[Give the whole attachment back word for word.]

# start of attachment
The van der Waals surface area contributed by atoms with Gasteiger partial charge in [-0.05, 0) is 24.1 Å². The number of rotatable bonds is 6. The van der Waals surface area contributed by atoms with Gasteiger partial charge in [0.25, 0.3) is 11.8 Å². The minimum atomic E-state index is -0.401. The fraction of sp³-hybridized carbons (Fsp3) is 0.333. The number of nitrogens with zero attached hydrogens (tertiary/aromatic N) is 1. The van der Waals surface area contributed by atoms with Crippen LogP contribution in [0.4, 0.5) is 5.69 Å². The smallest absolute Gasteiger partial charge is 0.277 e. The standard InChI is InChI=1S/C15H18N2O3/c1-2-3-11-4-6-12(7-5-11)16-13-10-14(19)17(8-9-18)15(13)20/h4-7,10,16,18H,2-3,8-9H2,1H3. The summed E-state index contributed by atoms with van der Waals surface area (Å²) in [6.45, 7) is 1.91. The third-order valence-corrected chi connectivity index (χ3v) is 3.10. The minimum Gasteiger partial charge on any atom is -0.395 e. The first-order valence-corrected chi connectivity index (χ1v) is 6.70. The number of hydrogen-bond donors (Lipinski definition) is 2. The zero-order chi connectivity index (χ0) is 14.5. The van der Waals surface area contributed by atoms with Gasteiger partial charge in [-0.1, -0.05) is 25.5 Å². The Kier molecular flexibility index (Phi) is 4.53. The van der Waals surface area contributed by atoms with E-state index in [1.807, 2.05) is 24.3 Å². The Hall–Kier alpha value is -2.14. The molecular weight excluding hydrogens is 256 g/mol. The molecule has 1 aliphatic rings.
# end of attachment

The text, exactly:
The van der Waals surface area contributed by atoms with Gasteiger partial charge in [-0.05, 0) is 24.1 Å². The number of rotatable bonds is 6. The van der Waals surface area contributed by atoms with Gasteiger partial charge in [0.25, 0.3) is 11.8 Å². The minimum atomic E-state index is -0.401. The fraction of sp³-hybridized carbons (Fsp3) is 0.333. The number of nitrogens with zero attached hydrogens (tertiary/aromatic N) is 1. The van der Waals surface area contributed by atoms with Crippen LogP contribution in [0.4, 0.5) is 5.69 Å². The smallest absolute Gasteiger partial charge is 0.277 e. The standard InChI is InChI=1S/C15H18N2O3/c1-2-3-11-4-6-12(7-5-11)16-13-10-14(19)17(8-9-18)15(13)20/h4-7,10,16,18H,2-3,8-9H2,1H3. The summed E-state index contributed by atoms with van der Waals surface area (Å²) in [6.45, 7) is 1.91. The third-order valence-corrected chi connectivity index (χ3v) is 3.10. The minimum Gasteiger partial charge on any atom is -0.395 e. The first-order valence-corrected chi connectivity index (χ1v) is 6.70. The number of hydrogen-bond donors (Lipinski definition) is 2. The zero-order chi connectivity index (χ0) is 14.5. The van der Waals surface area contributed by atoms with Gasteiger partial charge in [-0.1, -0.05) is 25.5 Å². The Kier molecular flexibility index (Phi) is 4.53. The van der Waals surface area contributed by atoms with E-state index in [1.807, 2.05) is 24.3 Å². The Hall–Kier alpha value is -2.14. The molecular weight excluding hydrogens is 256 g/mol. The molecule has 1 aliphatic rings.